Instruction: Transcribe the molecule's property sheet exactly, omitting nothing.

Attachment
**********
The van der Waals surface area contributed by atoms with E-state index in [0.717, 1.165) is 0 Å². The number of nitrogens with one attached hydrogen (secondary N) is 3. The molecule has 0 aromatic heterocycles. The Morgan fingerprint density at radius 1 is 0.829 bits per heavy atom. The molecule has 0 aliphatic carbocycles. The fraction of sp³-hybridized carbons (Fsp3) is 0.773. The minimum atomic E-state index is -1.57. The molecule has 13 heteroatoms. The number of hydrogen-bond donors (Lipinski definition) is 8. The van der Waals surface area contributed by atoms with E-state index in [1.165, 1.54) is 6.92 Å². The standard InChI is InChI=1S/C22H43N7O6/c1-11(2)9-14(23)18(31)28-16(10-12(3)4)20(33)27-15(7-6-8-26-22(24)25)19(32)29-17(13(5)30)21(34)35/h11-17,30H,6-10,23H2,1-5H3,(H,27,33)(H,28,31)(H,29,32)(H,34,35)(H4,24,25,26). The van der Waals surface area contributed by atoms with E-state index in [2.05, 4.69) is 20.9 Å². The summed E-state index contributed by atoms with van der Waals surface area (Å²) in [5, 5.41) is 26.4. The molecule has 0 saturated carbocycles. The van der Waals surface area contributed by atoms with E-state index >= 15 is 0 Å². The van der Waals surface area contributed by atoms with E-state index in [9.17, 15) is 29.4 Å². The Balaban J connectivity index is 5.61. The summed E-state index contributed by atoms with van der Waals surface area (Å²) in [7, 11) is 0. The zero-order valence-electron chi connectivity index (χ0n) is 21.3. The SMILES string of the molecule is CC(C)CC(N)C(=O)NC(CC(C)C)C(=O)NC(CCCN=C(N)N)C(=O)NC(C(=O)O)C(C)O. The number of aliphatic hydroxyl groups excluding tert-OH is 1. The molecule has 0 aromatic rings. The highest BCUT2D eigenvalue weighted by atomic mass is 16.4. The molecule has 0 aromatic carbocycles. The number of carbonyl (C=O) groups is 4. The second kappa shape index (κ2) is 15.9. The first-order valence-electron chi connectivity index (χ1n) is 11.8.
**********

The van der Waals surface area contributed by atoms with E-state index in [0.717, 1.165) is 0 Å². The number of nitrogens with one attached hydrogen (secondary N) is 3. The molecule has 0 aromatic heterocycles. The Morgan fingerprint density at radius 1 is 0.829 bits per heavy atom. The molecule has 0 aliphatic carbocycles. The fraction of sp³-hybridized carbons (Fsp3) is 0.773. The minimum atomic E-state index is -1.57. The molecule has 13 heteroatoms. The number of hydrogen-bond donors (Lipinski definition) is 8. The van der Waals surface area contributed by atoms with E-state index in [1.165, 1.54) is 6.92 Å². The standard InChI is InChI=1S/C22H43N7O6/c1-11(2)9-14(23)18(31)28-16(10-12(3)4)20(33)27-15(7-6-8-26-22(24)25)19(32)29-17(13(5)30)21(34)35/h11-17,30H,6-10,23H2,1-5H3,(H,27,33)(H,28,31)(H,29,32)(H,34,35)(H4,24,25,26). The van der Waals surface area contributed by atoms with E-state index in [2.05, 4.69) is 20.9 Å². The summed E-state index contributed by atoms with van der Waals surface area (Å²) in [5, 5.41) is 26.4. The molecule has 0 saturated carbocycles. The van der Waals surface area contributed by atoms with E-state index >= 15 is 0 Å². The van der Waals surface area contributed by atoms with E-state index in [9.17, 15) is 29.4 Å². The Balaban J connectivity index is 5.61. The summed E-state index contributed by atoms with van der Waals surface area (Å²) in [7, 11) is 0. The zero-order valence-electron chi connectivity index (χ0n) is 21.3. The SMILES string of the molecule is CC(C)CC(N)C(=O)NC(CC(C)C)C(=O)NC(CCCN=C(N)N)C(=O)NC(C(=O)O)C(C)O. The number of aliphatic hydroxyl groups excluding tert-OH is 1. The molecule has 0 aromatic rings. The highest BCUT2D eigenvalue weighted by atomic mass is 16.4. The molecule has 0 aromatic carbocycles. The number of carbonyl (C=O) groups is 4. The second kappa shape index (κ2) is 15.9. The first-order valence-electron chi connectivity index (χ1n) is 11.8.